Instructor Story: Checking in with CSE’s David Tan2 min read
Dr. David Tan, adjunct lecturer at the Akian College of Science and Engineering (CSE) of the American University of Armenia (AUA), joined the University in the Fall semester of 2019. He is a mechanical engineer experienced in experimental research, project management, and software development, and CAD. Dr. Tan worked as a research scientist for the U.S. Navy running experiments to improve the design of ships and submarines. He has also worked as a flight test engineer for the Singapore Air Force, testing a variety of modifications on fighter jets and formulating Air Force safety regulations for Unmanned Aerial Vehicles (UAVs). Read the below interview to learn more about him and his opinion of AUA.
Dr. David Tan, you hold a graduate degree in aerospace engineering from the Massachusetts Institute of Technology (MIT) and a PhD in mechanical engineering from Johns Hopkins University. What has influenced your choice of profession?
I have always wanted to fly airplanes, especially fighter jets. However, that dream was shattered after getting a knee injury from football. Since I was pretty decent at math and science, I decided the next best thing to flying planes was to build them. One thing led to another and I became an engineer for the Air Force, working at an exciting but stressful job testing fighter jets. My job got me pretty close to fighter jets but never quite into the air, as I would have liked. After my PhD, I decided to take on a more down-to-earth job that was more in-line with my research area. As a research scientist for the Navy, I was introduced to a different world which was no less exciting, but certainly less stressful.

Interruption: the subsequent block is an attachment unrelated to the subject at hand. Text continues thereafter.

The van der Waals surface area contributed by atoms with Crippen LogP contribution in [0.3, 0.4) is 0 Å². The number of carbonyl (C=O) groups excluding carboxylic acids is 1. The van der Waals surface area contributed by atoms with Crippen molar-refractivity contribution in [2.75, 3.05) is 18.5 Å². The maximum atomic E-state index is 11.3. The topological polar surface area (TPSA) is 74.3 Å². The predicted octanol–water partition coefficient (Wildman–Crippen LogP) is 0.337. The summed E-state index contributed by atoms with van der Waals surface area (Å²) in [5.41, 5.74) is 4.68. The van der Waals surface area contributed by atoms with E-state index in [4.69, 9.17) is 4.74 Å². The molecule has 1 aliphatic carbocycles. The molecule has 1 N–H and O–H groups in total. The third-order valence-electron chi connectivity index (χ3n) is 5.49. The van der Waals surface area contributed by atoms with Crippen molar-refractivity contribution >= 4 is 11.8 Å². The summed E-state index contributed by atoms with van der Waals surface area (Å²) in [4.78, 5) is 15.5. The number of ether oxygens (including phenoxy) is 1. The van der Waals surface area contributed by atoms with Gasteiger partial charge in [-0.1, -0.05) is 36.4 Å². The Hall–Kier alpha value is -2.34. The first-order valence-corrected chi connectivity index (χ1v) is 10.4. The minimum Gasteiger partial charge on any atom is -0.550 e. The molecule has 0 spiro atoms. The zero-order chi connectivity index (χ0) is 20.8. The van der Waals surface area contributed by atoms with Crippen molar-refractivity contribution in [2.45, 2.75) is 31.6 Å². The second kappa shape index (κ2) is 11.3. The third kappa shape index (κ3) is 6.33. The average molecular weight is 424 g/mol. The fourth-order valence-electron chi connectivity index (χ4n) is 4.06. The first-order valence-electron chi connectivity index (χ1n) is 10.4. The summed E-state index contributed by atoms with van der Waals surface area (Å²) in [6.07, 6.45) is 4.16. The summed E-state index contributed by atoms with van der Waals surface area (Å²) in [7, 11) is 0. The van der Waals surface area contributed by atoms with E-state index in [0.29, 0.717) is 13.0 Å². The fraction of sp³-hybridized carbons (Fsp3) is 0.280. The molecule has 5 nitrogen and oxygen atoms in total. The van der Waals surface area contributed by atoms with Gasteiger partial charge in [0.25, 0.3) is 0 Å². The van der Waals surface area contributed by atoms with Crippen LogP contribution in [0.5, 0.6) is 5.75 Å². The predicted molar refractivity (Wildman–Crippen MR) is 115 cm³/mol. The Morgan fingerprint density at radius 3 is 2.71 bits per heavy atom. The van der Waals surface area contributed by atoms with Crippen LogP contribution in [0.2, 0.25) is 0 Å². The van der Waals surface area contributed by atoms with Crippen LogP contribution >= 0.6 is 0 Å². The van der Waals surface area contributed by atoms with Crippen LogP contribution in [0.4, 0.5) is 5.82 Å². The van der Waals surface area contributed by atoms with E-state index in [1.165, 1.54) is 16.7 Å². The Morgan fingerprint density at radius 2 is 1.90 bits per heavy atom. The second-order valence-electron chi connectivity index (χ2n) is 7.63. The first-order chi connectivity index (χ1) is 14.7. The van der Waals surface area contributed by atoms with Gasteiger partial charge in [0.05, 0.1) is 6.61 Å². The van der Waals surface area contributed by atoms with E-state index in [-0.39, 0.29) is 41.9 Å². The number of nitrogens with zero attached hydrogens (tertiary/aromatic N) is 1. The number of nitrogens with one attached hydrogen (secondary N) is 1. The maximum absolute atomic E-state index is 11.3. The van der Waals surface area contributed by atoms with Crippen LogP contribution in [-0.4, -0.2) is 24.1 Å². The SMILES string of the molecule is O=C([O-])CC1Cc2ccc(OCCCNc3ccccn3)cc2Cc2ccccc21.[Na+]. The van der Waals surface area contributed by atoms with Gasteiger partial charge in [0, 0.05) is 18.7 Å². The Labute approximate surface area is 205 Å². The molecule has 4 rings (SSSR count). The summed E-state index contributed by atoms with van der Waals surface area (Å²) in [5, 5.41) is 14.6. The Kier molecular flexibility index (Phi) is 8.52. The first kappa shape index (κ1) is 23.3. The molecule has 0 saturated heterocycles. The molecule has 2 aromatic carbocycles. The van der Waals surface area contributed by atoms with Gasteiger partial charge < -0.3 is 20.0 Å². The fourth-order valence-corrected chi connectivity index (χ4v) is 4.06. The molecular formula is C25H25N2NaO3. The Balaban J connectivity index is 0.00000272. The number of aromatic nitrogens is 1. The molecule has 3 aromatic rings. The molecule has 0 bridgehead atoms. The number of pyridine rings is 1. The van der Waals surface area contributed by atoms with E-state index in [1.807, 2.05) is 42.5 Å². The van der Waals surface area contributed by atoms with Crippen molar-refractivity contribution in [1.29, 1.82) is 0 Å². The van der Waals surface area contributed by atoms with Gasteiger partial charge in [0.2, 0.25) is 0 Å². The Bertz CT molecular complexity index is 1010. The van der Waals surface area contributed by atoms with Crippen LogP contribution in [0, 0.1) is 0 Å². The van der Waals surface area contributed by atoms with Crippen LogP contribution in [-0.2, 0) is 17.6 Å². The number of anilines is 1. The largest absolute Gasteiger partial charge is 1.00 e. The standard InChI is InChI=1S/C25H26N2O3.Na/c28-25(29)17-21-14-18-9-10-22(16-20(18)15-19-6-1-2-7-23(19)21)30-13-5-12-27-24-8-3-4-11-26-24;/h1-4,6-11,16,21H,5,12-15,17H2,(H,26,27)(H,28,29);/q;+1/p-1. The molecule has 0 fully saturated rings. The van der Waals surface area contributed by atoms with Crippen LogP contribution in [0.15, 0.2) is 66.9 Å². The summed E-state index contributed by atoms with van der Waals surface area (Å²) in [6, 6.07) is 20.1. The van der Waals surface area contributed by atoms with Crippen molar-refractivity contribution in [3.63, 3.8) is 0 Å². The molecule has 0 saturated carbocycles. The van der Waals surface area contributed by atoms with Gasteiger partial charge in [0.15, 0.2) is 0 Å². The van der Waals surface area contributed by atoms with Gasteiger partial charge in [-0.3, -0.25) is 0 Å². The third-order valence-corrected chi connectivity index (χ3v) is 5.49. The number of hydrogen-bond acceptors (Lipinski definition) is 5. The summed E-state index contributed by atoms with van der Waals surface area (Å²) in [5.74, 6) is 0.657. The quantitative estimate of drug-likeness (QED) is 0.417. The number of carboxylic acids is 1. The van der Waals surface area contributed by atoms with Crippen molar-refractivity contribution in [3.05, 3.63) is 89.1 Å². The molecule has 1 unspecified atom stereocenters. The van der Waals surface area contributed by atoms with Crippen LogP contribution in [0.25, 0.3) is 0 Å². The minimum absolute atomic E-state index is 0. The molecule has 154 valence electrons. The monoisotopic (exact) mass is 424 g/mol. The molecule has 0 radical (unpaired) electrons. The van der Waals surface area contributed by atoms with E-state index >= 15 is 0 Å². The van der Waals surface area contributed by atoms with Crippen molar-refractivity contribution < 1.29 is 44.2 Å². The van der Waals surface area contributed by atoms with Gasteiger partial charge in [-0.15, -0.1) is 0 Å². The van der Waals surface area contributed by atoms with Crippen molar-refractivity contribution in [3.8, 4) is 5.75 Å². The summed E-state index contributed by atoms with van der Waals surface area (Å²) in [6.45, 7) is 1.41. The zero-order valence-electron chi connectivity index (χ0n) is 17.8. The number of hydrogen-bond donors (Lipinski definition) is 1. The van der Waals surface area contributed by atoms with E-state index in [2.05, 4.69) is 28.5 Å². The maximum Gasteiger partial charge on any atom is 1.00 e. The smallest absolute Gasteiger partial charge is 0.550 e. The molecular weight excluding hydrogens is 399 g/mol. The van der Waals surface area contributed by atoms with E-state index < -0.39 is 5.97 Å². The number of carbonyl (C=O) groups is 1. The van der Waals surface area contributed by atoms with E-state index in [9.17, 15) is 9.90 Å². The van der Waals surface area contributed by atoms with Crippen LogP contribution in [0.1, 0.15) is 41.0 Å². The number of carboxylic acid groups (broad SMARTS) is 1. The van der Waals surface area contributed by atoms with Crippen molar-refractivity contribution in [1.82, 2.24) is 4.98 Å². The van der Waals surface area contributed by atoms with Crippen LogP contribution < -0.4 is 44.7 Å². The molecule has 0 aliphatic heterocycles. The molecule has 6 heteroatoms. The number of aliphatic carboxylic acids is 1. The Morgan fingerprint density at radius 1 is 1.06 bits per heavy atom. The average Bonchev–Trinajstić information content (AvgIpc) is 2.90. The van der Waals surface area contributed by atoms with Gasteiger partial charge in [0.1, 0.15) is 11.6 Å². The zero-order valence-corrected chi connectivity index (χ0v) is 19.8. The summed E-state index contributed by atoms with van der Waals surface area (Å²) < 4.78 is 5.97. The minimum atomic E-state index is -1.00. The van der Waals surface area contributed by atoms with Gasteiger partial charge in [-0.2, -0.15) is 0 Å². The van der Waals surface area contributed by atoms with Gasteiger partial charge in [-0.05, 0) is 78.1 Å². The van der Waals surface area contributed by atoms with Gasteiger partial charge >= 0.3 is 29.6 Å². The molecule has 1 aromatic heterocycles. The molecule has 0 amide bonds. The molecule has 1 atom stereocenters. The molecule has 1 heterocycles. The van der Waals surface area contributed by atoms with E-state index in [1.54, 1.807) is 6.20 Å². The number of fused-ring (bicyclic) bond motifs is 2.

You joined the University quite recently. What brought you here to AUA?
I heard about AUA through a friend who works here as an adjunct professor. I have also heard many good things about AUA, in particular, that it’s the best university in Armenia. After getting to know more about CSE through Dean Aram Hajian, I was excited about his vision for CSE and the Engineering Sciences program, so I decided to give it a try.
Tell us about your experience as a member of the AUA faculty. How do you like it?
Everyone has been very welcoming, from the President to the staff, to the students. Since the Fall semester began, the campus has been bustling with life and activity, very much like campuses in the U.S. Very exciting. I am thankful for the new faculty orientation program which definitely helped with the transition. The support staff has also been quite excellent.
What do you think of today’s Armenian youth, judging from what you see at AUA? What is your perspective regarding the future of Armenian academia?
The Armenian youth that I have met at AUA are very intelligent, and are quite eager to learn. They are not afraid to make known their opinions and ask questions. I believe that, given the right motivation and direction, the young people here at AUA have the potential to be leaders in this country. In terms of Armenian academia, AUA is certainly heading in a positive direction. I have met many talented faculty from all over the world, and I think they will contribute to strengthening the academic ecosystem in Armenia. As with all academic institutions, there is always more work to be done in terms of enhancing the academic breadth and depth, but I think that the outlook is bright.